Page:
Every Meteorologist's Nightmare!!

Saturday evening, in the Flint Hills of Kansas, was the stuff of every meteorologist's nightmares. 

Picture: Ten thousand people in open rangeland with a tornadic thunderstorm, that also contained golfball-sized hail, and no way to escape or shelter in time as a shelf cloud (the leading edge of wind, rain and hail) approached from the north. 
Photo by Paul Attwater
The event is the wonderful Symphony in the Flint Hills. One of its special charms is that it occurs in the middle of nowhere -- amongst nature and cattle drives. But, that is also its unique danger: how do you evacuate ten thousand people in a short period of time?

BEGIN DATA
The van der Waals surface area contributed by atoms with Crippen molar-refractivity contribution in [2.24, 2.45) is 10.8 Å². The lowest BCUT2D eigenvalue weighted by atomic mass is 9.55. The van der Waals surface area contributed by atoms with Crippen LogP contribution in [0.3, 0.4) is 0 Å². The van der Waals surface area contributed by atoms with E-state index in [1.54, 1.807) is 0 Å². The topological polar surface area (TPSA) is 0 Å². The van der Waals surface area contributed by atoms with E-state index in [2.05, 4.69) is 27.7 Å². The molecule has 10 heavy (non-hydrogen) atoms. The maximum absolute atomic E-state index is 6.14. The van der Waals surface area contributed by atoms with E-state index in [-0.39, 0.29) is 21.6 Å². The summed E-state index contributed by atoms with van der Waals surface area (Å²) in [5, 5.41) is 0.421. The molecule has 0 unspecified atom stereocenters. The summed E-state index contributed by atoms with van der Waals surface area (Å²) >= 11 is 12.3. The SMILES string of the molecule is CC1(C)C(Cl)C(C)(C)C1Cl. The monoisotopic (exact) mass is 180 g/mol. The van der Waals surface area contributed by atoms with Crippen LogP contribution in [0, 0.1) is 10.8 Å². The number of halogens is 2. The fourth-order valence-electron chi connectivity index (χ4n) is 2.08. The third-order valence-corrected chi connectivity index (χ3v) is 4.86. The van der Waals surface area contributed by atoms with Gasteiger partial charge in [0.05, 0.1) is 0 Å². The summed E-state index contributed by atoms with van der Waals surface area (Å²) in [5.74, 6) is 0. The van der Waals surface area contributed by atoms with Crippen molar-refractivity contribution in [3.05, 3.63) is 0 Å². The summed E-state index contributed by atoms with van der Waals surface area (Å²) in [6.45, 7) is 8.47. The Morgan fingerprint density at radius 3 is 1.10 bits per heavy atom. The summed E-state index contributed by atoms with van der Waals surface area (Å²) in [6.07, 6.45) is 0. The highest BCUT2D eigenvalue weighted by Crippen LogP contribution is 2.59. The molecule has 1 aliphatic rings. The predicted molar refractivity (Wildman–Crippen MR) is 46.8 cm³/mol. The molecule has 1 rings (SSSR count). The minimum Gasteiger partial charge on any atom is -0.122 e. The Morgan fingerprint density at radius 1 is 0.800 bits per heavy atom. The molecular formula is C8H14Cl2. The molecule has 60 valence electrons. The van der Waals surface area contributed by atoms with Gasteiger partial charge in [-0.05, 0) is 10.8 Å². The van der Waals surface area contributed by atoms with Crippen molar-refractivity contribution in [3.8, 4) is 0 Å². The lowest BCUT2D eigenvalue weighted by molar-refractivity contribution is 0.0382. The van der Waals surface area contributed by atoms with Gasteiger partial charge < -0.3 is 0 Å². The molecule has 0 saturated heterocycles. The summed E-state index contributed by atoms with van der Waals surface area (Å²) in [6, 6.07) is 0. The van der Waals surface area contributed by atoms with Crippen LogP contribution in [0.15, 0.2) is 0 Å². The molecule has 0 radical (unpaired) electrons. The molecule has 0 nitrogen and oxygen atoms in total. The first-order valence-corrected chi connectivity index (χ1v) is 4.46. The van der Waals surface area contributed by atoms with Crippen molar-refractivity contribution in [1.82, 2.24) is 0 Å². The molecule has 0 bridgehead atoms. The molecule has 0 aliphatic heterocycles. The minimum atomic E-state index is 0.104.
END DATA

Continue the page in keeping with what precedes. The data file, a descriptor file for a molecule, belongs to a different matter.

The tornado missed the site, but not by much. Below is a map showing the rotation track (pink arrow) with the blue color almost certainly indicating a tornado on the ground. The site is "S."
Friends described their cars rocking in 60+mph winds as the hail came down. Some said they were "terrified."

Clearly, event organizers waited too long yesterday evening. I was receiving calls from worried, or even  terrified people, as they heard about the tornado warning just to their east with nowhere to shelter or escape. There are no buildings on the site, just tents. 

I urge the Symphony in the Flint Hills to conduct a complete review of its location, procedures and points of egress before it selects a location for 2023. 


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